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After Chernobyl, there has been a tendency to regard radiation as harmful, even in ...
After Chernobyl, there has been a tendency to regard radiation as harmful, even in situations where the doses are equal to or below the natural level. Radiation and Health presents a balanced view of the nature of radiation and its existence in the environment, as well as discussing its effects on plants, animals and humans. It also provides a survey of knowledge to date, from the discovery and basic theory of radiation and radioactivity to more recent developments concerned with the nature of radiation and its effect on biological systems. Numerous examples, exercises, and diagrams are included to make this book accessible to non-specialists.
Radiation and Health provides information about the uses and consequences of ionizing radiation in medicine, research, and industry. It offers a basis for applying some basic calculations and comparing the results, and identifies risk factors to help establish rules and regulations that limit radiation doses, both to the individual and to society.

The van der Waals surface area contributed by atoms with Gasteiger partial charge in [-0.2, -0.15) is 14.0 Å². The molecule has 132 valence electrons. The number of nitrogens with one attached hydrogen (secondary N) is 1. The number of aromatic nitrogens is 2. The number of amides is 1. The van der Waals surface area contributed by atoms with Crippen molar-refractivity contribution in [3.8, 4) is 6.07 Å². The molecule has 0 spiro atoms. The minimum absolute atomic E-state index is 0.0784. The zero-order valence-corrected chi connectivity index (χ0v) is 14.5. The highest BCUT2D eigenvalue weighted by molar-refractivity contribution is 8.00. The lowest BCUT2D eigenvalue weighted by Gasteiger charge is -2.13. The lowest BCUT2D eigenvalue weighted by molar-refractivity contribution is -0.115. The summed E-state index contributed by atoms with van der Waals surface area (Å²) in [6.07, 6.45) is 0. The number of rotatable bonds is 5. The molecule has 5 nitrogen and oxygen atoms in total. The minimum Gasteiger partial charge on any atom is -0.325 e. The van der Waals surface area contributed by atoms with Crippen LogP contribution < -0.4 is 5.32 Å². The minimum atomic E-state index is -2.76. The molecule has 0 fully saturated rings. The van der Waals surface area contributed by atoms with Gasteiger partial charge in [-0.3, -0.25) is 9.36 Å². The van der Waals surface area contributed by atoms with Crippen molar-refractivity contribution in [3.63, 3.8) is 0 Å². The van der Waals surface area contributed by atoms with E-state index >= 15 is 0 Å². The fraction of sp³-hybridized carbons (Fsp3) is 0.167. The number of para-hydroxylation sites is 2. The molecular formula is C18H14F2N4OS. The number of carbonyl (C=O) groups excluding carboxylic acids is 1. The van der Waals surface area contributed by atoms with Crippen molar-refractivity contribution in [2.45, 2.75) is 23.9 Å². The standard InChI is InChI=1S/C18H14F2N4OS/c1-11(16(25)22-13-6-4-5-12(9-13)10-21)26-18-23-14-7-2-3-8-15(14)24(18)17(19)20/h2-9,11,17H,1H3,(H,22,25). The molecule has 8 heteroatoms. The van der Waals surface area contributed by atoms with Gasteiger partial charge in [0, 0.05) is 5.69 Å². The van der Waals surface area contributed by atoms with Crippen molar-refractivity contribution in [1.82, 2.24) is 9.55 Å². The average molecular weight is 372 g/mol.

|Ch. 1||Radiation is Discovered||1|
|Ch. 2||What is Radioactivity?||7|
|Ch. 3||Radioactive Decay Laws||21|
|Ch. 4||Activity and Dose||27|
|Ch. 5||Artificial Radioactive Isotopes||39|
|Ch. 6||The Measurement of Radiation||47|
|Ch. 7||Natural Radiation||63|
|Ch. 8||Radiation in Medicine and Research||79|
|Ch. 9||Nuclear Weapons and Reactor Accidents||93|
|Ch. 10||Radiation and Health. Large Doses||115|
|Ch. 11||Small Doses and Risk Estimates||127|
|Ch. 12||Radiation Biology - Mechanisms||151|
|Ch. 13||Radiation and the Environment||181|
|Ch. 14||Exercises, Examples and Scenarios||205|